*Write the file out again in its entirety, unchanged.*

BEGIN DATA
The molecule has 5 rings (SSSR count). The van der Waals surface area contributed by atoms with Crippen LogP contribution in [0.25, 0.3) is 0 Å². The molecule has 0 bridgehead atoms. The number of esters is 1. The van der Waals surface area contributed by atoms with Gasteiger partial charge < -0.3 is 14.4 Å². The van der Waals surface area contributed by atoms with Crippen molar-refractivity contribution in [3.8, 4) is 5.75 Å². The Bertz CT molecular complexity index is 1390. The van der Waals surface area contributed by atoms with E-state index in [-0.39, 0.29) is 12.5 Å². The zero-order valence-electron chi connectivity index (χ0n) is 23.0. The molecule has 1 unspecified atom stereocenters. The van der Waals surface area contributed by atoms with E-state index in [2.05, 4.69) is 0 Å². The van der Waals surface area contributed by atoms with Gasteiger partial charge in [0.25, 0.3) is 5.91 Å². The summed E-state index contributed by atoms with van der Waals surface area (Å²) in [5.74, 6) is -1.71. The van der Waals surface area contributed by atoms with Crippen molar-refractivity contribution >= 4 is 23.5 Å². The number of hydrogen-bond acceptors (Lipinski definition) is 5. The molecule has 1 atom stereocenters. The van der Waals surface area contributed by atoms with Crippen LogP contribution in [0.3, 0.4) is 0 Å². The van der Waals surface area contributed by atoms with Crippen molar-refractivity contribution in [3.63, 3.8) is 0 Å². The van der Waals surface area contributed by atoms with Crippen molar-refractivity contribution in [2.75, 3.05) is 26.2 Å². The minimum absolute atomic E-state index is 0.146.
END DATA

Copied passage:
The molecule has 5 rings (SSSR count). The van der Waals surface area contributed by atoms with Crippen LogP contribution in [0.25, 0.3) is 0 Å². The molecule has 0 bridgehead atoms. The number of esters is 1. The van der Waals surface area contributed by atoms with Gasteiger partial charge < -0.3 is 14.4 Å². The van der Waals surface area contributed by atoms with Crippen molar-refractivity contribution in [3.8, 4) is 5.75 Å². The Bertz CT molecular complexity index is 1390. The van der Waals surface area contributed by atoms with E-state index in [-0.39, 0.29) is 12.5 Å². The zero-order valence-electron chi connectivity index (χ0n) is 23.0. The molecule has 1 unspecified atom stereocenters. The van der Waals surface area contributed by atoms with E-state index in [2.05, 4.69) is 0 Å². The van der Waals surface area contributed by atoms with Gasteiger partial charge in [0.25, 0.3) is 5.91 Å². The summed E-state index contributed by atoms with van der Waals surface area (Å²) in [5.74, 6) is -1.71. The van der Waals surface area contributed by atoms with Crippen molar-refractivity contribution >= 4 is 23.5 Å². The number of hydrogen-bond acceptors (Lipinski definition) is 5. The molecule has 1 atom stereocenters. The van der Waals surface area contributed by atoms with Crippen LogP contribution in [0.3, 0.4) is 0 Å². The van der Waals surface area contributed by atoms with Crippen molar-refractivity contribution in [3.63, 3.8) is 0 Å². The van der Waals surface area contributed by atoms with Crippen molar-refractivity contribution in [2.75, 3.05) is 26.2 Å². The minimum absolute atomic E-state index is 0.146.